STATUE FOR ARTHUR, THE FIRST BLACK PRO
THE WORLD’s first black professional footballer is to be honoured with a permanent tribute at the home of English football.
Arthur Wharton, who made history by signing for Rotherham United in 1889, will be immortalised at an FA ceremony at St George’s Park on October 16.
The unveiling of a 16ft bronze sculpture crafted by Vivien Mallock, will be the culmination of a campaign to have Wharton’s achievements publicly recognised.
Backed by the FA, the project was instigated by Shaun Campbell, founder of The Arthur Wharton Foundation.
“I’m delighted that the iconic statue of Arthur and all he represents will be seen by future generations,” said Campbell.
The son of a missionary, Wharton moved from Ghana to England at the age of 19 in 1882 and played in goal for his home-town club Darlington before representing Rotherham United, Preston North End and Sheffield United during his 17year football career.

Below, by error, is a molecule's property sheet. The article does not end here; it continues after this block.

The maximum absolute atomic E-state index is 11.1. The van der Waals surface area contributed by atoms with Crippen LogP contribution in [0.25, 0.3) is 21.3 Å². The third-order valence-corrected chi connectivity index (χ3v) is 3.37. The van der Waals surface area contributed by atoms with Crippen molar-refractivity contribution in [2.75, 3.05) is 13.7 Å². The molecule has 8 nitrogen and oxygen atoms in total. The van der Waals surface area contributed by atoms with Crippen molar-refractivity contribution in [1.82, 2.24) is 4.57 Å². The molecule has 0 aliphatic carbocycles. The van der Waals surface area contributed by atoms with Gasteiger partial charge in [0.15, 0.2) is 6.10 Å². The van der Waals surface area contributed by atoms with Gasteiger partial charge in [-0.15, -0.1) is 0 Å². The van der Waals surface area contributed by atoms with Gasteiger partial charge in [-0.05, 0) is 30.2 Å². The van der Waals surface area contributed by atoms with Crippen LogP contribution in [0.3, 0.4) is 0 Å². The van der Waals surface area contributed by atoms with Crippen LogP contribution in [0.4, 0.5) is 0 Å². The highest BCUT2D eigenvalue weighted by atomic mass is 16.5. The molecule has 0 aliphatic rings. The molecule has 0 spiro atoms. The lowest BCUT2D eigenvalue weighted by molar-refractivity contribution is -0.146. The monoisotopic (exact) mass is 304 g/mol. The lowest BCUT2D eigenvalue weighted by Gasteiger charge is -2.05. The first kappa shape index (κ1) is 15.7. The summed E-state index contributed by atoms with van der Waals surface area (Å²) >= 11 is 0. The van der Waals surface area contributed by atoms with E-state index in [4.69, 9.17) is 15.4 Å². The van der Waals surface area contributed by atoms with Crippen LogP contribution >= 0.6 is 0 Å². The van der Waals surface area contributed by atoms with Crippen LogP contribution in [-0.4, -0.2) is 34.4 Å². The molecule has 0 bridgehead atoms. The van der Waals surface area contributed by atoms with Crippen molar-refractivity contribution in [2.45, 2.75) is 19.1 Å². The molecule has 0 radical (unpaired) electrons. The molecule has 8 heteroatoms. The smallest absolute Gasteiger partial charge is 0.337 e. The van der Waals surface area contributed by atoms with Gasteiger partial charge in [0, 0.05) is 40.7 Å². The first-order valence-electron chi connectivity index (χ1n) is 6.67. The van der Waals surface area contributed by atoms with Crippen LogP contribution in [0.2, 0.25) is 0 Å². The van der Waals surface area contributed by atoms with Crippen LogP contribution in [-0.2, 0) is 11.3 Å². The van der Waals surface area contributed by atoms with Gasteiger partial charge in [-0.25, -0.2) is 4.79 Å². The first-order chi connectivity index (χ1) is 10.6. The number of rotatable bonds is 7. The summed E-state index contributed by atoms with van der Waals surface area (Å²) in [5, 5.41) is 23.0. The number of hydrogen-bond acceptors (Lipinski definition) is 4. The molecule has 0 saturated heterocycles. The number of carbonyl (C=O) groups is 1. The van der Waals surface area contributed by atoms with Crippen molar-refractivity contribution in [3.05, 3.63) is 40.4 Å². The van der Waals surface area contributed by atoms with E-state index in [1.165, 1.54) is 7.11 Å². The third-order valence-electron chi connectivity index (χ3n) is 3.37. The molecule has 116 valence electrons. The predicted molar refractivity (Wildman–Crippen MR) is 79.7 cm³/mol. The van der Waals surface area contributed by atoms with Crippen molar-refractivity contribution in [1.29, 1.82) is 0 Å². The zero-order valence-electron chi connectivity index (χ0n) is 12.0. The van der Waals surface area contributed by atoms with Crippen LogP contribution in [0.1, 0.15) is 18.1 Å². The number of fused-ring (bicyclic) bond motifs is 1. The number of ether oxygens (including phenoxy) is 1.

The talented 6ft goalie was noted for punching the ball as far as the halfway line and catching the ball with his legs while swinging on the crossbar
He was also a nifty sprinter, setting the first official 100-yard world record with a time of ten seconds. Wharton was a fine cricketer, too, and became the professional player for local Yorkshire club Greasbrough. In 1914 he turned down a cricket coaching role at Durham to work as a coal miner.
He went on to spend 20 years down the pit and died a pauper, aged 65, in 1930.
School pupils will be able to learn about Wharton’s life at the national football centre. Materials include a comic, a film and an exhibition supplied by Football Unites, Racism Divides.
This summer, Wharton’s great-granddaughter Dorothy Rooney discovered a box of photographs and documents about his extraordinary life and took them on the BBC’s Antiques Roadshow.
A second statue of Wharton is due to be erected at Rotherham United’s New York Stadium later this year.